US Army Corps of Engineers
St. Paul District

Projects

Mississippi River 9-Foot Project, Locks and Dams

Published Feb. 27, 2015
Updated: Sept. 19, 2019
Lock and Dam 6, near Tremplealeau, Wis.

Lock and Dam 6, near Tremplealeau, Wis.

Lock and Dam 3, Welsh, Minn. Upper Mississippi River mile 796.9.

Lock and Dam 3, Welsh, Minn. Upper Mississippi River mile 796.9.

Lock and Dam 6, Trempealeau, Wis. Upper Mississippi River mile 714.1

Lock and Dam 6, Trempealeau, Wis. Upper Mississippi River mile 714.1

Lock and Dam 5, Minnesota City, Minn. Upper Mississippi River mile 738.1

Lock and Dam 5, Minnesota City, Minn. Upper Mississippi River mile 738.1

Lock and Dam 5A, between Fountain City, Wis., and Winona, Minn. Upper Mississippi River mile 728.5

Lock and Dam 5A, between Fountain City, Wis., and Winona, Minn. Upper Mississippi River mile 728.5

Lock and Dam 10, Guttenburg, Iowa. Upper Mississippi River mile 615.0

Lock and Dam 10, Guttenburg, Iowa. Upper Mississippi River mile 615.0

Lock and Dam 1, Minneapolis, Minn. Upper Mississippi River mile 847.9

Lock and Dam 1, Minneapolis, Minn. Upper Mississippi River mile 847.9

Location/Description

The U.S. Army Corps of Engineers, St. Paul District is responsible for maintaining 244 miles of the Upper Mississippi River 9-foot channel navigation system from the head of navigation in Minneapolis, Minnesota to Guttenberg, Iowa. The Upper Mississippi River 9-Foot Channel Navigation Project is located in or contiguous to Minnesota, Wisconsin and Iowa. The navigation project within the St. Paul District includes 13 locks and dams that are operated and maintained by the Corps. In addition to the locks and dams the project includes channel maintenance, recreation and natural resource activities.

Approximately 18 million tons of cargo travels through the St. Paul District each year. The system’s infrastructure is comprised of 10 lock chambers 600 feet long, three lock chambers 400 feet long, 170 dam gates, eight fixed crest spillways and 16 miles of embankments acting as dams. Each lock chamber includes two sets of operable steel gates controlling entry to and exit from the lock.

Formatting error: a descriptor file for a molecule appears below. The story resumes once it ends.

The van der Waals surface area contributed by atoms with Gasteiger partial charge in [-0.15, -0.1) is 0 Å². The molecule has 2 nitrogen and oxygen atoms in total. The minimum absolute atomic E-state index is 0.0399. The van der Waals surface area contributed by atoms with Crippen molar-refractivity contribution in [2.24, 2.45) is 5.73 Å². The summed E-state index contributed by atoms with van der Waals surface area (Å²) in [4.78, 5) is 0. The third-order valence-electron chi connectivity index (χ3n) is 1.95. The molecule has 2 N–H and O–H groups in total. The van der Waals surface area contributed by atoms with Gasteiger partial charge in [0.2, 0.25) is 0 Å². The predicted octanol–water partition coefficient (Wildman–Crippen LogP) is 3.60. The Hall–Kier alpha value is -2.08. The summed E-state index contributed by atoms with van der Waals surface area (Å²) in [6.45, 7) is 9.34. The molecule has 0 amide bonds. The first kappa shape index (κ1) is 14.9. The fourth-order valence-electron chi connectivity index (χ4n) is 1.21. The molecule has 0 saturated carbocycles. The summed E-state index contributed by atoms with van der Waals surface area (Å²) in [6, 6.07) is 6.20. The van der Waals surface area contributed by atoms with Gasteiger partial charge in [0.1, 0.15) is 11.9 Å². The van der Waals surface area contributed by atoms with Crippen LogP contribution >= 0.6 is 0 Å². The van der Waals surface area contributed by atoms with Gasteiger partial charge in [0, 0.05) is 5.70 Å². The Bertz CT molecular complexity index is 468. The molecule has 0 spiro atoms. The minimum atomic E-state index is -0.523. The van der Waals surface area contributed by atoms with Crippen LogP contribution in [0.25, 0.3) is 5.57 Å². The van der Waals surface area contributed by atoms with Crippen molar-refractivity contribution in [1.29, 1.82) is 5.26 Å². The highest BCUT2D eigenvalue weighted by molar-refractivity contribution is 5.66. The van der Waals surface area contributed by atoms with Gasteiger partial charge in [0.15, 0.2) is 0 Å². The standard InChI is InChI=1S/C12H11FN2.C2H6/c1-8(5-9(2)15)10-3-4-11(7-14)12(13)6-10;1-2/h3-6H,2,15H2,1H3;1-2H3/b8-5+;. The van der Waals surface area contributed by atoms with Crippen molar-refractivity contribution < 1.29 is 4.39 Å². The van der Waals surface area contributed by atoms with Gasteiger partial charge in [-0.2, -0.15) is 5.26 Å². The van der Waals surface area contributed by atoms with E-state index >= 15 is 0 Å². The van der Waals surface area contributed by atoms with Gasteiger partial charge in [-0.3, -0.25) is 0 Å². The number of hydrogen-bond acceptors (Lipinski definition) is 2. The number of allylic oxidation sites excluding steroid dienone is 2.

Status

In fiscal year 2020, operations and maintenance funding will be used to accomplish the following activities necessary to maintain navigation:

  • Lock and Dam 2, dam tainter gate chain replacement.
  • Lock and Dam 2, miter gate anchorage replacement.
  • Locks and Dams 5 and 5A, install auxiliary chamber sheet pile.
  • Locks and Dams 5A, 8 and 10, fabricate miter gates.
  • Locks and Dams 4, 5, 5A, 6, 7, 8 and 9, tow rail replacement.

     

In fiscal year 2020 we will award contracts for:

  • Locks and Dams 5A, 8 and 10, design miter gate anchorage replacement.
  • Locks and Dams 6, 7 and 9, design miter gates.

     

The following are critical maintenance projects that could be completed once funded:

  • Locks and Dams 3, 4 and 5, miter gate anchorage replacement.
  •  Locks and Dams 3, 4, 6, 9 and 10, aux chamber closures.
  • Locks and Dams 5 and 5A, paint dam bridge and gates.
  • Lock and Dam 4, dewater and maintenance.
Authority

The project was authorized as part of the River and Harbor Act approved July 3, 1930. The act authorized the construction, repair and preservation of public works on river and harbors and for other purposes.

Fiscal

Operation and maintenance of the project are funded annually under the Corps’ Civil Works Operation and Maintenance appropriation. Mississippi River funding allocated to the St. Paul District in recent fiscal years has ranged from $50 million to $60 million.